They’ll bring innovation to the table.

Generation Z isn’t afraid of a little failure; they see it as a necessary part of innovating. It’s scary to embrace failure in a business, and that fear often holds a company back. Set clear boundaries—like how oversight works—so you can rest a little easier at night, but encourage your Generation Z employees to share their ideas. You won’t be disappointed. 

(Read: How to know when your employees don’t feel psychologically safe.)

They’ll treat their teammates like teammates.

Social media has a lot of flaws, as you surely know by now. But at its core, it’s a powerful tool for driving human connection and empathy. Exhibit A: Gen Z. They see technology as a way to stay connected, not a way to hide from the world. As a result, they make amazing team players. They know how to stay in touch across distributed teams, they care about how other people are doing, and they believe in supporting others through tough times. Your team will be more productive and happier when injected with a fresh dose of compassion and humor.

Gen Z’s #1 concern in Bravely sessions:

Lack of role clarity

How to manage Gen Z workers 

So we’ve sold you on this new crop of star employees. Now what? Here are some tips to help this new and growing cohort meet its potential:

  • Keep expectations crystal-clear. The top underlying concern that Gen Z employees share with their Bravely coaches is a lack of role clarity. Understanding what’s required of them vs. what’s considered “above and beyond” can clear some stress.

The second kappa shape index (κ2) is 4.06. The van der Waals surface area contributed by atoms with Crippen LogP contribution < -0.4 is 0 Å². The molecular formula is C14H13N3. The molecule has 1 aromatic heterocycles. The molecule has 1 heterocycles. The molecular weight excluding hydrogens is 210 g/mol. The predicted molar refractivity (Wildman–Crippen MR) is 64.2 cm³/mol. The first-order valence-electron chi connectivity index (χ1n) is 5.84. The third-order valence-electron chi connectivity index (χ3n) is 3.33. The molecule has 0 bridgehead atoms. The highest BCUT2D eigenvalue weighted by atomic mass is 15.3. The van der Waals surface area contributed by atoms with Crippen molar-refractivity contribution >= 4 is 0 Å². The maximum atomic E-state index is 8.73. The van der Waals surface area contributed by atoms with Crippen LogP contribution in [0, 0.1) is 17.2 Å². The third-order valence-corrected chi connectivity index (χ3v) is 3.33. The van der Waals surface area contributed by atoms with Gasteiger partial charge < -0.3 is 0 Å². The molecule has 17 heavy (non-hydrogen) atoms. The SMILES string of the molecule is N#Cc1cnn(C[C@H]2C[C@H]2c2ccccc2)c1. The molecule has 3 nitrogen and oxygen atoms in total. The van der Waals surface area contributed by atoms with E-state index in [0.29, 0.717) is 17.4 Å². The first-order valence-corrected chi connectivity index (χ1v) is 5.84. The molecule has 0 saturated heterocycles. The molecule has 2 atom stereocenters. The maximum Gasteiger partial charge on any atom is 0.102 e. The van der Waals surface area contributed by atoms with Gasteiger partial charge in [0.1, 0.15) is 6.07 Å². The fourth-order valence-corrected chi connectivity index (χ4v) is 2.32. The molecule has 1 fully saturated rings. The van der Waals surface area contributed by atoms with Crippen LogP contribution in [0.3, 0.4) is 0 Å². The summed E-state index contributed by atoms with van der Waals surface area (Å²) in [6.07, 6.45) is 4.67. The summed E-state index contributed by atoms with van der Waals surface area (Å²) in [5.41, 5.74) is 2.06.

• Give lots of feedback. Recognition and feedback are powerful motivational tools. If they’re rocking it, let them know and they’ll keep doing it. And they can take constructive feedback well and improve when needed. 

(Read: Your working relationships can withstand tough feedback.)

  • Give them space. This group doesn’t need constant encouragement to be creative; in fact, they benefit from some breathing room. 
  • Ask what they need. Digging into their expectations will make them feel appreciated and reassure you that they don’t actually expect the sun and the stars. 
  • Show a willingness to change. Businesses who are stuck doing things the same way for decades are suffering. Keeping things dynamic could improve the bottom line along with morale.

More from the blog

  • Diversity, Equity & Inclusion

    Thriving through inclusion: Unpacking the importance of inclusive leadership

    Use inclusive leadership to drive innovation and growth by fostering the collective strength of unique perspectives, backgrounds, and experiences.

    Read More
  • Diversity, Equity & Inclusion

    How employee development for all, not just executives, benefits organizations

    When you offer employee development to everyone, you create a more diverse, equitable, and inclusive workplace.

    Read More
  • Diversity, Equity & Inclusion

    The power of difference and the urgency of belonging

    Katasha Harley, Bravely’s Chief People Officer, recently kicked off a webinar called “The Power of Difference & The Urgency of…

    Read More

Partner with Bravely today

Reach out to schedule a conversation about how Bravely can support your team with individualized support